Dead End Drive In: Now Showing: Toto – ‘Live At Montreux 1991’ (Eagle Vision) Print
Written by Mark Ashby   
Sunday, 18 September 2016 03:40

Toto - Live At Montreux Blu-RayThere are some moments in musical folklore which are fondly remembered, but are often felt should be preserved in more than the cerebral cortexes of those present. This performance by Toto, at the legendary Montreux Jazz Festival exactly a quarter of a century ago, is just such a case a point, and thankfully it has now been brought to a wider audience, thanks to this resurrected showreel of the band’s stopover in Switzerland in the summer of 1991.


Despite nominally being called a “jazz” festival, Montreux has always pushed its boundaries and embraced multiple genres, and the early Nineties marked a period when it was at its most eclectically creative height, mainly thanks to the recruitment of Quincy Jones as curator. And it was a Jones’ personal invitation that Toto were to headline the first Friday night of the festival’s 19-night 25th anniversary run.


It was a performance which proved to be at a pivotal moment in Toto’s career. The band had recently stripped down to its bare essence, in the form of keyboardist David Paich, guitarist Steve Lukather (who had also stepped up to lead vocal duties – this being his first live performance in that role) and brothers Jeff and Mike Porcaro on drums and bass respectively. The band were in the throes of recording their eighth studio album, ‘Kingdom Of Desire’, their basic line up shoving the band in both heavier and more experimental directions. Exactly 13 months to the day, however, the 38-year old Jeff Porcaro took a fatal heart attack while out gardening: Montreux therefore proved to be one of his last live performances with the band, making this a moment of rarely-recorded history in its own right.


Bravely, for a festival set, Toto kick off with two new songs, both intended to appear on the abovementioned ‘Kingdom Of Desire’ album. Opener ‘On The Run’ ultimately didn’t make the final cut, with Lukather explaining years later that they “just didn’t get a take we liked” and Paich adding that it was “one of those tunes that feels better live for some reason”… Originally penned by Paich for keyboardist-turned-composer James Newton Howard as the instrumental ‘E Street Shuffle’ and rewritten at the suggestion of Jeff Porcaro (with lyrics by the one and only John ‘Fee’ Waybill), it definitely shows off the quartet’s severe musical creds and ability to rock out with the best of ‘em, especially in relation to Lukather’s shredding.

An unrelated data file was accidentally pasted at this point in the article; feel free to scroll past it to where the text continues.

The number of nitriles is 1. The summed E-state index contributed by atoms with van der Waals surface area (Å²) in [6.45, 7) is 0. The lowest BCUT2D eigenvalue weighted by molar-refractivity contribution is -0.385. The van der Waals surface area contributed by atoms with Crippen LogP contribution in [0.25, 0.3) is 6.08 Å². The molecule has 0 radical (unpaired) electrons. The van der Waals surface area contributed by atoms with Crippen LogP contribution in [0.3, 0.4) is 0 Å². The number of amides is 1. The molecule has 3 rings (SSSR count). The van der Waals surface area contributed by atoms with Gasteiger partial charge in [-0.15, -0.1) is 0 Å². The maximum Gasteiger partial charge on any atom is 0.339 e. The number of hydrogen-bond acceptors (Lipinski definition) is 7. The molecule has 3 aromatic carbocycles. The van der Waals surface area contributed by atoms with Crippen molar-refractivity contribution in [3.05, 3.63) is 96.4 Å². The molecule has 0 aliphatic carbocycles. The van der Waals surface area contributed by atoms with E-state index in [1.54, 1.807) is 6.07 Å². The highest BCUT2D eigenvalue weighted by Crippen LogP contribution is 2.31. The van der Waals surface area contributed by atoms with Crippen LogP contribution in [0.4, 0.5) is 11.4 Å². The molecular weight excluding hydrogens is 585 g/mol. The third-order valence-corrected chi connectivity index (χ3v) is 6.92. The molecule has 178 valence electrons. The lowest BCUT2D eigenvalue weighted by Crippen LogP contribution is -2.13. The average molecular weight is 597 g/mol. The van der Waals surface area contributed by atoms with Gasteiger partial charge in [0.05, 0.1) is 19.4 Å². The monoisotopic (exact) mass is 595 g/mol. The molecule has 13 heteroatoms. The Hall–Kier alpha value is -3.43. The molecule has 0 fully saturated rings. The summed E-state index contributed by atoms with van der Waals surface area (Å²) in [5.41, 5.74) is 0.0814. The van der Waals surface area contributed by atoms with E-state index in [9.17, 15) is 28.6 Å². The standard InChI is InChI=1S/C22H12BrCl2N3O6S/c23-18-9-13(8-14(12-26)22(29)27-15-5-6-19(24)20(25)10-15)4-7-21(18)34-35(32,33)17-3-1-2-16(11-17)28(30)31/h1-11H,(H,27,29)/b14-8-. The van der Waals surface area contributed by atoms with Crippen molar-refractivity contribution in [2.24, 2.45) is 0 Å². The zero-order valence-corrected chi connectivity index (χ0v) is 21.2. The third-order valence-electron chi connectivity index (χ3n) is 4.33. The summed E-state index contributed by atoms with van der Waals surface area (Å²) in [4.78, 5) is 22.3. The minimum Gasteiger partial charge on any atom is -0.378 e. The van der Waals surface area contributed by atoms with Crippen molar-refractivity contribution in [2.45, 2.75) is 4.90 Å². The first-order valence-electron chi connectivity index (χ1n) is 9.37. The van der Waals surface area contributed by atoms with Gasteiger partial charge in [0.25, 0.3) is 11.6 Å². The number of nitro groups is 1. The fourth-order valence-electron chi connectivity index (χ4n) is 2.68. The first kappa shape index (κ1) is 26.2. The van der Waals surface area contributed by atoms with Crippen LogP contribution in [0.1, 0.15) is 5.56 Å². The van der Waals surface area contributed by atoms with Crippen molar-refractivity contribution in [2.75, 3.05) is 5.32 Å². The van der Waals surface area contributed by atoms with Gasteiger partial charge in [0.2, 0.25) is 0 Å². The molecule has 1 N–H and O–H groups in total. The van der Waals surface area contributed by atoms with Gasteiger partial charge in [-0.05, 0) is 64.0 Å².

Lukather, seeming remarkably comfortable in his (then) new role as frontman, apologizes to the crowd for indulging in two new songs, but Montreux has always had the reputation for being a receptive audience, and they lap up the new album’s title track, which again displays the band’s desire to move in a heavier, more credible direction that reflected their desire to recreate, as Paich notes on the DVD’s liner, “that raw, sizzling energy we had in high school” and “bring it once again”.


Of course, the “big hits” are there. Extended versions of ‘Africa’, featuring a lovely percussion duel between Jeff Porcaro and session player Chris Trujillo, and ‘Rosanna’ bookend another new song, the instrumental jam ‘Jake To The Bone’, which lets everyone really flex their muscles, and a cover of ‘Red House’, dedicated to the then late Stevie Ray Vaughn, whose talent had been identified and nurtured by the Montreux team and who had passes away the previous year: it’s a nice touch, but a bit of a throwaway moment to be honest.


Interestingly, first encore ‘Hold The Line’ is omitted, jumping straight to the set’s stage-filled finale of Sly Stone’s ‘I Want To Take You Higher’, which sees Lukather invite out many of the artists who had performed earlier in the day for another lengthy jam, which also sees the guitarist go walkabout in the crowd.


The only complaint about this resurrected footage is the clear vintage of the camera work, with some of the angles being extremely ropey indeed – it would have been nice, for example, to have more focus on Jeff Porcaro and not so much on hired gun Trujillo. And, while they’ve also gone to great lengths to clean up the sound, they could also have done the same with the application of modern technology to some of the less clear shots. But, as it stands, ‘Live At Montreux 1991’ is one of those neat little snapshots in time, and a fine testament to a great bunch of musicians who, at the time, were perhaps on the verge of a creative renaissance, only for fate to intervene in her own inevitable manner.